South Florida is a diverse community. Many citizens hail from Latin America, the Caribbean, and all over the world.
While diversity is something to celebrate in a community, it can also lead to many problems pertaining to criminal law. One of those problems is known as cross-racial identification.
Studies have shown that people can better identify people of their own race than people of other races. That means that if you are white and you see another white person, you would have a better chance of identifying that person than if you had seen a black or Hispanic person.
Cross-racial identification - literally when a person of one race identifies a person of another race as a culprit - is full of problems. The reliability of a cross-racial identification is always a question.
Let's take an armed robbery for instance. A middle-aged Hispanic male is walking down a poorly-lit street at night and a young black male approaches. The young black male is wearing dark clothing and a hooded sweatshirt. He pulls out a gun, demands the Hispanic man's wallet and cellphone, takes the items and then runs away. The whole robbery takes about 10-15 seconds. Police arrive on scene and process it for evidence but reveal nothing. No shoe impressions on the sidewalk, no items dropped that can be tested for DNA or fingerprints. Not a trace of physical evidence. No surveillance footage either. Just the Hispanic man's account that a black male, between the ages of 15-20, medium height and build, approached and robbed him. He cannot give details about the hairstyle, skin tone (dark or light), tattoos, scars, or any other unique characteristics.
Miami-Dade RID (Robbery Intervention Detail) detectives believe that they know who committed the robbery so they put a photo lineup together. Using images from the driver's license database, investigators compile a page with 6 images on it. Each image depicts a young black male of medium height and build.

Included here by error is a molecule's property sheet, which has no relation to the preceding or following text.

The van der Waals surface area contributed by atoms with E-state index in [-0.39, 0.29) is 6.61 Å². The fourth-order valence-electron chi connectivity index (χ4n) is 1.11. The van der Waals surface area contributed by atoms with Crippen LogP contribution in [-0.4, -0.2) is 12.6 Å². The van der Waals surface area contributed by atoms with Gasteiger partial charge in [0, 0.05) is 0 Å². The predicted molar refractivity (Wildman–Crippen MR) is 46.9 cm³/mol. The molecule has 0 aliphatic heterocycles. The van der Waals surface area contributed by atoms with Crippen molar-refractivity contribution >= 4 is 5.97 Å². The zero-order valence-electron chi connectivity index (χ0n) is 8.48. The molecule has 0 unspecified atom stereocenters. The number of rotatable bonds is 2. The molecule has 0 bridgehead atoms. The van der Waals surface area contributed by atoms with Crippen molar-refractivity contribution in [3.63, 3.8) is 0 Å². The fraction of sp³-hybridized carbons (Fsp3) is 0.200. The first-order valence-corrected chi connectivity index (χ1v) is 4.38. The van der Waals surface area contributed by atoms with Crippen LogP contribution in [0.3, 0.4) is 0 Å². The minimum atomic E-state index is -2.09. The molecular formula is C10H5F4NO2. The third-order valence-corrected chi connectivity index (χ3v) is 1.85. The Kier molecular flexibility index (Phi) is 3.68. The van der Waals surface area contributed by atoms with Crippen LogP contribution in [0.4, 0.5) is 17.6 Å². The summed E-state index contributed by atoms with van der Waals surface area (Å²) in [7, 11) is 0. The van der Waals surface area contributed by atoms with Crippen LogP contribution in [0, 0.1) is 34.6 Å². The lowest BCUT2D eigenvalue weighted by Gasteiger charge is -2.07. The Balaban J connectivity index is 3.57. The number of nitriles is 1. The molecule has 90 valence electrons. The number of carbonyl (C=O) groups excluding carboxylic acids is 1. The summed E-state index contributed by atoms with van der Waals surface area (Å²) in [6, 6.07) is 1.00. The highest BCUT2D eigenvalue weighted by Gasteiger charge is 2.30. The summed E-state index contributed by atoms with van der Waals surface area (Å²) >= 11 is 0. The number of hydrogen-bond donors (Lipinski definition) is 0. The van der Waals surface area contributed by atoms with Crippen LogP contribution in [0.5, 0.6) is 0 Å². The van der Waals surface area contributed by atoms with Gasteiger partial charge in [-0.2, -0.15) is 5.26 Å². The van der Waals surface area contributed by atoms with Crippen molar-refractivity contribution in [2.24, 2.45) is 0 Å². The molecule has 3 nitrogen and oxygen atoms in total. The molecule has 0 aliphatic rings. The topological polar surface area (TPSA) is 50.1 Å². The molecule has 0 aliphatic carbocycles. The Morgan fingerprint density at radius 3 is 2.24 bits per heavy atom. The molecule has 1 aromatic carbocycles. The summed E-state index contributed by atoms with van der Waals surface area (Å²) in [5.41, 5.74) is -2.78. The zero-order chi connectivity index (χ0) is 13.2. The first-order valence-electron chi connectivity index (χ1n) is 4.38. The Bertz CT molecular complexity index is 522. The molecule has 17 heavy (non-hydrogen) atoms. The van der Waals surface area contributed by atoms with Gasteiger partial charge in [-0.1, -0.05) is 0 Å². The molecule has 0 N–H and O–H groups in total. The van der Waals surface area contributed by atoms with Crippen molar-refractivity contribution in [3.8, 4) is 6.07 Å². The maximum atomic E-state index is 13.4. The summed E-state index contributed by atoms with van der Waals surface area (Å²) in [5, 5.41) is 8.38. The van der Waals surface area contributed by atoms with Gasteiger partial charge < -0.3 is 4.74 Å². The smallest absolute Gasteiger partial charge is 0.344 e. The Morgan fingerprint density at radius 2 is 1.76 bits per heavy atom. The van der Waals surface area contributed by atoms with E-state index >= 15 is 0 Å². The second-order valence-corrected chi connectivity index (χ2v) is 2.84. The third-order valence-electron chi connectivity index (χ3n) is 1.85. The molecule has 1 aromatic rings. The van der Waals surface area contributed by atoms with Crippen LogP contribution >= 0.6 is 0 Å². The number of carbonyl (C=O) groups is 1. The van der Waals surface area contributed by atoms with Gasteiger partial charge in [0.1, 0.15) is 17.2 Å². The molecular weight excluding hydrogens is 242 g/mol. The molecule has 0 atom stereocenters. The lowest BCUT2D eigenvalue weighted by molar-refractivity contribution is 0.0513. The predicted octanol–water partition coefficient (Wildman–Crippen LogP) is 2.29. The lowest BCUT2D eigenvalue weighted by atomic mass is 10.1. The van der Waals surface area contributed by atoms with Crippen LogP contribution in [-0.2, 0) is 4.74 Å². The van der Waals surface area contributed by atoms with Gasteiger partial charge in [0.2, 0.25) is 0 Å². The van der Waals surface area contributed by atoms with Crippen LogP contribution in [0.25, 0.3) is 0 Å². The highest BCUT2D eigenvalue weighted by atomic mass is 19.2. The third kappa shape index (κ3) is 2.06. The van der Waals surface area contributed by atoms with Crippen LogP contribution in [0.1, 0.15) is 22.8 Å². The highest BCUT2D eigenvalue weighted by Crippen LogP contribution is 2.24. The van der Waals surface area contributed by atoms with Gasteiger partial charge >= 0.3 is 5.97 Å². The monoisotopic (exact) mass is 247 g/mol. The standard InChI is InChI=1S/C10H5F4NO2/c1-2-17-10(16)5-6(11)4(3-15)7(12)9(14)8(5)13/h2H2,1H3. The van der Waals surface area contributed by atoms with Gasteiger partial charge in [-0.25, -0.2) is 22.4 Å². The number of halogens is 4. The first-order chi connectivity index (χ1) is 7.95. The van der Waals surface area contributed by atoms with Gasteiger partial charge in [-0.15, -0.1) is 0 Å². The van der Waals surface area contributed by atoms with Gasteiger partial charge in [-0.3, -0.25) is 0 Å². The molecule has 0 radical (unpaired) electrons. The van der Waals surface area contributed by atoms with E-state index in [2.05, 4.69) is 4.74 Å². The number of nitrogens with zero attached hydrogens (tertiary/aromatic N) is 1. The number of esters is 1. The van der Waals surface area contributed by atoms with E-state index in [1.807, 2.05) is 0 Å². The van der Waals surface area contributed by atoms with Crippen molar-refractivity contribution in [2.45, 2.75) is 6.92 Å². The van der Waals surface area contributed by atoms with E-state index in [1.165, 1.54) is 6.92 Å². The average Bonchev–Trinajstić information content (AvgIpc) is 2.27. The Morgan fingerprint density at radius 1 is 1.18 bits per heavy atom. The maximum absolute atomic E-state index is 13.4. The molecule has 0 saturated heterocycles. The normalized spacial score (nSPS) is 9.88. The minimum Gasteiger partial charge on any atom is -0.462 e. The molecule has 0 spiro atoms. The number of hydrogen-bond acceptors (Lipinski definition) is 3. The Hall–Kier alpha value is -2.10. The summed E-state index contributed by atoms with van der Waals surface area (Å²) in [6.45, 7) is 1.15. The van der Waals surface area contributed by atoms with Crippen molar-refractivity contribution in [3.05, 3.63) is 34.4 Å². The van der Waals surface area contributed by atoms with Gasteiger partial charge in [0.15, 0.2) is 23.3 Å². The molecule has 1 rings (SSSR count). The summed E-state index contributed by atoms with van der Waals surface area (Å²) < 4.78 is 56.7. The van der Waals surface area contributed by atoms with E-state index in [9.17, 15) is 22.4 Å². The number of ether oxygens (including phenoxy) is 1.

The lineup is shown to the Hispanic male 5 days after the robbery. He tells investigators that he "thinks" he can make an identification. The Hispanic male looks at the lineup and studies the 6 images for about 30 seconds. He then points to one of the photos and says, "that's the guy." Investigators ask him how sure he is. The Hispanic male replies, "70% sure."
The investigators are pleased since the person identified by the Hispanic male is the person they have suspected. They immediately go the suspect's parents' house where they arrest the suspect. The suspect invokes Miranda and does not give a statement. However, with the Hispanic male's positive ID, they legally have enough evidence to charge him. He is charged and held without bond for one count of armed robbery with a firearm.
These situations happen all of the time. But courts are now taking into account the extreme unreliability of these cross-racial identifications.
In fact, some states are now including the following jury instruction for cross-racial identification cases:
“Research has shown that people may have greater difficulty in accurately identifying members of a different race. You should consider whether the fact that the witness and the defendant are not of the same race may have influenced the accuracy of the witness’s identification... Human memory is not foolproof. Research has revealed that human memory is not like a video recording that a witness need only replay to remember what happened. Memory is far more complex.”
I have handled cross-racial identification cases and I can tell you that it is downright scary that a person can be accused of a crime just because a person of a different race identified them.
I hope that more states and more courts understand the importance of informing jurors that they must consider the implications of cross-racial identification when deliberating in a case that involves such evidence.
Eric Matheny is a criminal defense attorney serving South Florida.